One of the most common mistakes I see when I review business plans is that entrepreneurs underestimate their staffing and resource requirements. From bookkeeping and administrative support to cashiers and sales reps, we all have a tendency to think we can do everything on our own and that days will magically expand to let us work more, and more and more.
The trick to figuring out who your business really needs to function efficiently is to draw an organizational chart that shows all the positions your business should have 2-3 years from today. List all the functions you can think of, and then group them into logical job titles. When you can see how many responsibilities need to be covered in your growing business, you’ll quickly see where you’ll eventually need to hire. Then it’s up to you to budget for each of those positions as your business grows.
5. Forecast Your Finances
Financial forecasting can’t be explained in a paragraph, but I will say this: the most important thing you can do when creating financial projections is to distill it down to its most basic components: revenue, direct costs, and operating costs.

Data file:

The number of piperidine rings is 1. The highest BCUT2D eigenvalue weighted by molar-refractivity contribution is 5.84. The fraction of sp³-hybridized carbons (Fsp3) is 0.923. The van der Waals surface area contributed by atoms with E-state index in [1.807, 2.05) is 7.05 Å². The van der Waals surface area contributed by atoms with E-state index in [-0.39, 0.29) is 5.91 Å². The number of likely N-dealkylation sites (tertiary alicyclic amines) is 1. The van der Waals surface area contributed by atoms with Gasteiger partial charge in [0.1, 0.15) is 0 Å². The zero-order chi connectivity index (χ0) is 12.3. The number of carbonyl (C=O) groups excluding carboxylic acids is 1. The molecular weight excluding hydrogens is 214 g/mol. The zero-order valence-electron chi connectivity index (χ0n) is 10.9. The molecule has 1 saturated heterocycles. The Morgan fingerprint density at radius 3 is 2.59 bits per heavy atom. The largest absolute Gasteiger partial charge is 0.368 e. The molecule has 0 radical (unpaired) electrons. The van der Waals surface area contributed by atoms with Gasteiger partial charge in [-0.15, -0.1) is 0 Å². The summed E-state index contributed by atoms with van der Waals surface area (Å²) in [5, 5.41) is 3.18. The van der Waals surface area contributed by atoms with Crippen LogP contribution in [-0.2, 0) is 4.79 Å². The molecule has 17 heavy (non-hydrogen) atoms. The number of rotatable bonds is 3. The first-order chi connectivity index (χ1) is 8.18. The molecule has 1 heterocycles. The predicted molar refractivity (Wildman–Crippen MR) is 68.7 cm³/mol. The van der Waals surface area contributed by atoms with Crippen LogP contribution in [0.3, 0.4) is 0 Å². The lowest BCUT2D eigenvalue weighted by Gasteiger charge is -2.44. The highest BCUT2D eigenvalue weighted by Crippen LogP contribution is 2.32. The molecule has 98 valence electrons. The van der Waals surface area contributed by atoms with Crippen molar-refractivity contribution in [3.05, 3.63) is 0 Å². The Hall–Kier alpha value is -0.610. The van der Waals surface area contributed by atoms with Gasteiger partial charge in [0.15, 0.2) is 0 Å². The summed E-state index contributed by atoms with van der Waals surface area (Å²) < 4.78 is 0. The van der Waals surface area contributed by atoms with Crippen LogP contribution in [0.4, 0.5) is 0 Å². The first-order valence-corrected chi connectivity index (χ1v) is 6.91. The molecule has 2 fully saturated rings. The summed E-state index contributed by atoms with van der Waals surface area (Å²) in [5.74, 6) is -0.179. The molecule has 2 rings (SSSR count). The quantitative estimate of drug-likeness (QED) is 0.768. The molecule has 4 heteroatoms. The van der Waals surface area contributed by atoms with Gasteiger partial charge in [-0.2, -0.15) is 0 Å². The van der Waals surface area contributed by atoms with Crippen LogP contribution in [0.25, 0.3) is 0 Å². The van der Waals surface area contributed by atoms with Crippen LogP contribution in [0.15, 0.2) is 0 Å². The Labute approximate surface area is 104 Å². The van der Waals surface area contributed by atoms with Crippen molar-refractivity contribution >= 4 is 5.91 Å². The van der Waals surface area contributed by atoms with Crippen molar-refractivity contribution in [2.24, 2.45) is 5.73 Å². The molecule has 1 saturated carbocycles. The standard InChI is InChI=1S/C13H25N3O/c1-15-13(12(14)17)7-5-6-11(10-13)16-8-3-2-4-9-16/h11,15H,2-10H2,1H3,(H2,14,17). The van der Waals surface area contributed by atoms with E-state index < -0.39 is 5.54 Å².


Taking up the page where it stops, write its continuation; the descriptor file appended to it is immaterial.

- Revenue is the top line income coming into your business. You need to be conscious of this number, but don’t let it define success for you. Be reasonable about how much money your company should earn. You have little experience to base your assumptions on, so be conservative. Figure out what you need to earn to turn a profit and make that your expected scenario (but you have to know your costs first, so keep reading).